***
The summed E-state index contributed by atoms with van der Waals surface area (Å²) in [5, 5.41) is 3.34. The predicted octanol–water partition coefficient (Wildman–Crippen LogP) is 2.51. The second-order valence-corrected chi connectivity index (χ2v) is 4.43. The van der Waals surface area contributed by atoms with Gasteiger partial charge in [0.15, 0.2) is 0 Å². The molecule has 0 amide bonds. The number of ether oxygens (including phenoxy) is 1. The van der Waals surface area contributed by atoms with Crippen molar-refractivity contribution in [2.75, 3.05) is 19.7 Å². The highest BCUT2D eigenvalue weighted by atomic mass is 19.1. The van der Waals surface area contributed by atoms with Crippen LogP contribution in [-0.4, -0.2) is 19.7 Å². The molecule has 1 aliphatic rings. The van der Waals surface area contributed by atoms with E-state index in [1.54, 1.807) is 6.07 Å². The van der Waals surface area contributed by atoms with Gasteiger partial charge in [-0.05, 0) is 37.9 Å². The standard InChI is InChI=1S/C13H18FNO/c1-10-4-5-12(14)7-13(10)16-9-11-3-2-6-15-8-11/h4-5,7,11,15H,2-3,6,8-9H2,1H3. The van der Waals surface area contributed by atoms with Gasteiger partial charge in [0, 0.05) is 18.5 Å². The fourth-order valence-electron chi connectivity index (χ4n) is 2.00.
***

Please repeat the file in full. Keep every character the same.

The summed E-state index contributed by atoms with van der Waals surface area (Å²) in [5, 5.41) is 3.34. The predicted octanol–water partition coefficient (Wildman–Crippen LogP) is 2.51. The second-order valence-corrected chi connectivity index (χ2v) is 4.43. The van der Waals surface area contributed by atoms with Gasteiger partial charge in [0.15, 0.2) is 0 Å². The molecule has 0 amide bonds. The number of ether oxygens (including phenoxy) is 1. The van der Waals surface area contributed by atoms with Crippen molar-refractivity contribution in [2.75, 3.05) is 19.7 Å². The highest BCUT2D eigenvalue weighted by atomic mass is 19.1. The van der Waals surface area contributed by atoms with Crippen LogP contribution in [-0.4, -0.2) is 19.7 Å². The molecule has 1 aliphatic rings. The van der Waals surface area contributed by atoms with E-state index in [1.54, 1.807) is 6.07 Å². The van der Waals surface area contributed by atoms with Gasteiger partial charge in [-0.05, 0) is 37.9 Å². The standard InChI is InChI=1S/C13H18FNO/c1-10-4-5-12(14)7-13(10)16-9-11-3-2-6-15-8-11/h4-5,7,11,15H,2-3,6,8-9H2,1H3. The van der Waals surface area contributed by atoms with Gasteiger partial charge in [0, 0.05) is 18.5 Å². The fourth-order valence-electron chi connectivity index (χ4n) is 2.00.